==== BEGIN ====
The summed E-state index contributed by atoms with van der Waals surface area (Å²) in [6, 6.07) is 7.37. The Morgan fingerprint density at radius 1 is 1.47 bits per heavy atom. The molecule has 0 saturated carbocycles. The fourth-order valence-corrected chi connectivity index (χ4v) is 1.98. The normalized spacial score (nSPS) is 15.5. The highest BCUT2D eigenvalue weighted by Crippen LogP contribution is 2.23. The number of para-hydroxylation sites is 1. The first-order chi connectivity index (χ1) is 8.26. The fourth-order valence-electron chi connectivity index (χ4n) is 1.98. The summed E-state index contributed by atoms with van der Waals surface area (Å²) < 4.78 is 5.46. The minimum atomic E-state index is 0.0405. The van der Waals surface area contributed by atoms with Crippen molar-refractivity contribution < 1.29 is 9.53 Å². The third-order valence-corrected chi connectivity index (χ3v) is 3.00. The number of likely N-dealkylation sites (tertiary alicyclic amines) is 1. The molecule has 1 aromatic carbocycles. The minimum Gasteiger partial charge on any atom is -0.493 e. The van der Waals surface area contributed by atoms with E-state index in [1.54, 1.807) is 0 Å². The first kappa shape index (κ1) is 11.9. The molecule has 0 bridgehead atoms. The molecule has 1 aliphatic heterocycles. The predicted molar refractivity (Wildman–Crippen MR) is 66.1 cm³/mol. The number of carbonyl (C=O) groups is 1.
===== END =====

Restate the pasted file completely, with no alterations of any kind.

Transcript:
The summed E-state index contributed by atoms with van der Waals surface area (Å²) in [6, 6.07) is 7.37. The Morgan fingerprint density at radius 1 is 1.47 bits per heavy atom. The molecule has 0 saturated carbocycles. The fourth-order valence-corrected chi connectivity index (χ4v) is 1.98. The normalized spacial score (nSPS) is 15.5. The highest BCUT2D eigenvalue weighted by Crippen LogP contribution is 2.23. The number of para-hydroxylation sites is 1. The first-order chi connectivity index (χ1) is 8.26. The fourth-order valence-electron chi connectivity index (χ4n) is 1.98. The summed E-state index contributed by atoms with van der Waals surface area (Å²) < 4.78 is 5.46. The minimum atomic E-state index is 0.0405. The van der Waals surface area contributed by atoms with Crippen molar-refractivity contribution < 1.29 is 9.53 Å². The third-order valence-corrected chi connectivity index (χ3v) is 3.00. The number of likely N-dealkylation sites (tertiary alicyclic amines) is 1. The molecule has 1 aromatic carbocycles. The minimum Gasteiger partial charge on any atom is -0.493 e. The van der Waals surface area contributed by atoms with E-state index in [1.54, 1.807) is 0 Å². The first kappa shape index (κ1) is 11.9. The molecule has 0 bridgehead atoms. The molecule has 1 aliphatic heterocycles. The predicted molar refractivity (Wildman–Crippen MR) is 66.1 cm³/mol. The number of carbonyl (C=O) groups is 1.